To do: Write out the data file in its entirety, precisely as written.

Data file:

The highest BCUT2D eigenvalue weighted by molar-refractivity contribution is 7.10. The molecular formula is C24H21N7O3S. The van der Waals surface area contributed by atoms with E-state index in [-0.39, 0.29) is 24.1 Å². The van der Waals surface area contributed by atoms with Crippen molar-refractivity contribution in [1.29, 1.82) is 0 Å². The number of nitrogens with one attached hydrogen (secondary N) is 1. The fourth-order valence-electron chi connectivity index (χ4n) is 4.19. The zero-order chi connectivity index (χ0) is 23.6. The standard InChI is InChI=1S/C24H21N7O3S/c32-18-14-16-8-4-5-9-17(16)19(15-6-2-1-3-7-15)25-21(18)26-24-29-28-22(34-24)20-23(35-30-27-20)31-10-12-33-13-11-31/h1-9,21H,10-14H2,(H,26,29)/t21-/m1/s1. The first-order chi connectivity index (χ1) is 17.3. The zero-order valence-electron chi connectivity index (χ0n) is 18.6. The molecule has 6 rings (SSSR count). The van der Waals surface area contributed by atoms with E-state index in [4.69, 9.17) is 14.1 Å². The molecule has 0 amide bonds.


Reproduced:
The highest BCUT2D eigenvalue weighted by molar-refractivity contribution is 7.10. The molecular formula is C24H21N7O3S. The van der Waals surface area contributed by atoms with E-state index in [-0.39, 0.29) is 24.1 Å². The van der Waals surface area contributed by atoms with Crippen molar-refractivity contribution in [1.29, 1.82) is 0 Å². The number of nitrogens with one attached hydrogen (secondary N) is 1. The fourth-order valence-electron chi connectivity index (χ4n) is 4.19. The zero-order chi connectivity index (χ0) is 23.6. The standard InChI is InChI=1S/C24H21N7O3S/c32-18-14-16-8-4-5-9-17(16)19(15-6-2-1-3-7-15)25-21(18)26-24-29-28-22(34-24)20-23(35-30-27-20)31-10-12-33-13-11-31/h1-9,21H,10-14H2,(H,26,29)/t21-/m1/s1. The first-order chi connectivity index (χ1) is 17.3. The zero-order valence-electron chi connectivity index (χ0n) is 18.6. The molecule has 6 rings (SSSR count). The van der Waals surface area contributed by atoms with E-state index in [4.69, 9.17) is 14.1 Å². The molecule has 0 amide bonds.